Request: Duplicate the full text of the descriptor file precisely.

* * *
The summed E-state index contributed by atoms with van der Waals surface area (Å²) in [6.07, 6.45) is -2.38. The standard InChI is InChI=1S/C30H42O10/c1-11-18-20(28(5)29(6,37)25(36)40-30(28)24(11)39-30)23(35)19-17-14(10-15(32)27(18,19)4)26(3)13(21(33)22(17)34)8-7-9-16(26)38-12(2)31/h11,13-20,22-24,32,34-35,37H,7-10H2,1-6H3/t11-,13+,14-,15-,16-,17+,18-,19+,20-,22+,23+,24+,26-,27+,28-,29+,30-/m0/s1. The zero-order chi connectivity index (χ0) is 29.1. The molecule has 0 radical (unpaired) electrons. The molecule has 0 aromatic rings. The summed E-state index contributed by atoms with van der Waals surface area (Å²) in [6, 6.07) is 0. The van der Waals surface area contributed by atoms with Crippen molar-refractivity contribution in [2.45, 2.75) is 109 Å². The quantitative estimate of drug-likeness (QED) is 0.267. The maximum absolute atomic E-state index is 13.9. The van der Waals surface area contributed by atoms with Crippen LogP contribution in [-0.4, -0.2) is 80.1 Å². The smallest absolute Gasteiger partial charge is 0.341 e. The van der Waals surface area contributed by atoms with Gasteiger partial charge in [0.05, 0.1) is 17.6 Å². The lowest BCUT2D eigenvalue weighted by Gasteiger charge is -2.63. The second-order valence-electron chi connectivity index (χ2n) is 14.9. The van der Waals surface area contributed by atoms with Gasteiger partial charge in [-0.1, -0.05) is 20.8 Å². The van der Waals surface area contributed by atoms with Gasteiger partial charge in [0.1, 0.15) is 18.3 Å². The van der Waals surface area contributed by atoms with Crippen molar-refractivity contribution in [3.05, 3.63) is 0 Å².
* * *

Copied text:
The summed E-state index contributed by atoms with van der Waals surface area (Å²) in [6.07, 6.45) is -2.38. The standard InChI is InChI=1S/C30H42O10/c1-11-18-20(28(5)29(6,37)25(36)40-30(28)24(11)39-30)23(35)19-17-14(10-15(32)27(18,19)4)26(3)13(21(33)22(17)34)8-7-9-16(26)38-12(2)31/h11,13-20,22-24,32,34-35,37H,7-10H2,1-6H3/t11-,13+,14-,15-,16-,17+,18-,19+,20-,22+,23+,24+,26-,27+,28-,29+,30-/m0/s1. The zero-order chi connectivity index (χ0) is 29.1. The molecule has 0 radical (unpaired) electrons. The molecule has 0 aromatic rings. The summed E-state index contributed by atoms with van der Waals surface area (Å²) in [6, 6.07) is 0. The van der Waals surface area contributed by atoms with Crippen molar-refractivity contribution in [2.45, 2.75) is 109 Å². The quantitative estimate of drug-likeness (QED) is 0.267. The maximum absolute atomic E-state index is 13.9. The van der Waals surface area contributed by atoms with Crippen LogP contribution in [-0.4, -0.2) is 80.1 Å². The smallest absolute Gasteiger partial charge is 0.341 e. The van der Waals surface area contributed by atoms with Gasteiger partial charge in [0.05, 0.1) is 17.6 Å². The lowest BCUT2D eigenvalue weighted by Gasteiger charge is -2.63. The second-order valence-electron chi connectivity index (χ2n) is 14.9. The van der Waals surface area contributed by atoms with Gasteiger partial charge in [-0.1, -0.05) is 20.8 Å². The van der Waals surface area contributed by atoms with Gasteiger partial charge in [0.1, 0.15) is 18.3 Å². The van der Waals surface area contributed by atoms with Crippen molar-refractivity contribution in [3.05, 3.63) is 0 Å².